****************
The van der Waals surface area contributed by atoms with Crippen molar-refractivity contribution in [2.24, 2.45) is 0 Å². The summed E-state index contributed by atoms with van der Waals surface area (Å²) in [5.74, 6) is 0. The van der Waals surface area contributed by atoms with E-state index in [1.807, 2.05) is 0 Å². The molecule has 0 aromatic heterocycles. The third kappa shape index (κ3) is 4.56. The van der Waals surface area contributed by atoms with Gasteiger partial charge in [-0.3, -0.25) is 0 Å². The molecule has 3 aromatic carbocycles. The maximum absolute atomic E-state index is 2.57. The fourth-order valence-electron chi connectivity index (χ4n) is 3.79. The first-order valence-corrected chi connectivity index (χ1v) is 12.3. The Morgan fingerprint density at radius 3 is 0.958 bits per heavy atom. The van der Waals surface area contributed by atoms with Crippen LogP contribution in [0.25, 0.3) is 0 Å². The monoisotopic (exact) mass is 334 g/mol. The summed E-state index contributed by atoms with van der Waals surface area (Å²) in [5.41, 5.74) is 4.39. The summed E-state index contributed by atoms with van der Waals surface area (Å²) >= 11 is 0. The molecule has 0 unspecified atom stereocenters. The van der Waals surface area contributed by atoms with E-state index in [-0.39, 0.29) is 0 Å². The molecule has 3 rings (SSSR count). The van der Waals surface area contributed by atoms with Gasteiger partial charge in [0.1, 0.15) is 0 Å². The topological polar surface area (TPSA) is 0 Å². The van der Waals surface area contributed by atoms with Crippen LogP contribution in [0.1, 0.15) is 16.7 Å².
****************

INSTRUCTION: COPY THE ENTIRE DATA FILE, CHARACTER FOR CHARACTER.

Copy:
The van der Waals surface area contributed by atoms with Crippen molar-refractivity contribution in [2.24, 2.45) is 0 Å². The summed E-state index contributed by atoms with van der Waals surface area (Å²) in [5.74, 6) is 0. The van der Waals surface area contributed by atoms with E-state index in [1.807, 2.05) is 0 Å². The molecule has 0 aromatic heterocycles. The third kappa shape index (κ3) is 4.56. The van der Waals surface area contributed by atoms with Gasteiger partial charge in [-0.3, -0.25) is 0 Å². The molecule has 3 aromatic carbocycles. The maximum absolute atomic E-state index is 2.57. The fourth-order valence-electron chi connectivity index (χ4n) is 3.79. The first-order valence-corrected chi connectivity index (χ1v) is 12.3. The Morgan fingerprint density at radius 3 is 0.958 bits per heavy atom. The van der Waals surface area contributed by atoms with Crippen LogP contribution in [0.25, 0.3) is 0 Å². The monoisotopic (exact) mass is 334 g/mol. The summed E-state index contributed by atoms with van der Waals surface area (Å²) in [5.41, 5.74) is 4.39. The summed E-state index contributed by atoms with van der Waals surface area (Å²) >= 11 is 0. The molecule has 0 unspecified atom stereocenters. The van der Waals surface area contributed by atoms with E-state index in [-0.39, 0.29) is 0 Å². The molecule has 3 rings (SSSR count). The van der Waals surface area contributed by atoms with Gasteiger partial charge in [0.1, 0.15) is 0 Å². The topological polar surface area (TPSA) is 0 Å². The van der Waals surface area contributed by atoms with Crippen LogP contribution in [0.1, 0.15) is 16.7 Å².